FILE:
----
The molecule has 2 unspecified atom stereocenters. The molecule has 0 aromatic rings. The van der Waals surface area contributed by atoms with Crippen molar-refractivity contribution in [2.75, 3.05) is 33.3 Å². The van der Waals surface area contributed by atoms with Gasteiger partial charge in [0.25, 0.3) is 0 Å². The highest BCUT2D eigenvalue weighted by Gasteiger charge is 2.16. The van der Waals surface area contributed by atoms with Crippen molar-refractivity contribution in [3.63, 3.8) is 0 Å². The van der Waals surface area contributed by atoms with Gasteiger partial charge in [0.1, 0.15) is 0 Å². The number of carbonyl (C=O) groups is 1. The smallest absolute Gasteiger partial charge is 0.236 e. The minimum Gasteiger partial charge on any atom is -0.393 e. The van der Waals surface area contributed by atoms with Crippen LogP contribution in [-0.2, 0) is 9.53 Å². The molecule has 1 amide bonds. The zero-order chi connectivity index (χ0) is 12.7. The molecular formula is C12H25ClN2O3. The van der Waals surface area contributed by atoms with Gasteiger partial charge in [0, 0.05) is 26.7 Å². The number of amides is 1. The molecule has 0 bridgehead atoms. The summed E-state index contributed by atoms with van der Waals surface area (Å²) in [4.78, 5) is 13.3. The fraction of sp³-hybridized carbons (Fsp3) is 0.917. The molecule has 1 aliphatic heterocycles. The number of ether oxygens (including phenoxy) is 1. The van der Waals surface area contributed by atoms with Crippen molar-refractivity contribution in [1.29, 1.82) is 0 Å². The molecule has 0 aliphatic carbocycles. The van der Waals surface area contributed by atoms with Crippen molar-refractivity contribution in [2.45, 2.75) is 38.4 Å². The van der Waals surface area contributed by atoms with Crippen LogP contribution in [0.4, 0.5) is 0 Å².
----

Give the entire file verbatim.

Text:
The molecule has 2 unspecified atom stereocenters. The molecule has 0 aromatic rings. The van der Waals surface area contributed by atoms with Crippen molar-refractivity contribution in [2.75, 3.05) is 33.3 Å². The van der Waals surface area contributed by atoms with Gasteiger partial charge in [0.25, 0.3) is 0 Å². The highest BCUT2D eigenvalue weighted by Gasteiger charge is 2.16. The van der Waals surface area contributed by atoms with Crippen molar-refractivity contribution in [3.63, 3.8) is 0 Å². The van der Waals surface area contributed by atoms with Gasteiger partial charge in [0.1, 0.15) is 0 Å². The number of carbonyl (C=O) groups is 1. The smallest absolute Gasteiger partial charge is 0.236 e. The minimum Gasteiger partial charge on any atom is -0.393 e. The van der Waals surface area contributed by atoms with Crippen LogP contribution in [-0.2, 0) is 9.53 Å². The molecule has 1 amide bonds. The zero-order chi connectivity index (χ0) is 12.7. The molecular formula is C12H25ClN2O3. The van der Waals surface area contributed by atoms with Gasteiger partial charge in [0, 0.05) is 26.7 Å². The number of amides is 1. The molecule has 0 bridgehead atoms. The summed E-state index contributed by atoms with van der Waals surface area (Å²) in [4.78, 5) is 13.3. The fraction of sp³-hybridized carbons (Fsp3) is 0.917. The molecule has 1 aliphatic heterocycles. The number of ether oxygens (including phenoxy) is 1. The van der Waals surface area contributed by atoms with Crippen molar-refractivity contribution in [1.29, 1.82) is 0 Å². The molecule has 0 aliphatic carbocycles. The van der Waals surface area contributed by atoms with Crippen molar-refractivity contribution in [2.45, 2.75) is 38.4 Å². The van der Waals surface area contributed by atoms with Crippen LogP contribution in [0.4, 0.5) is 0 Å².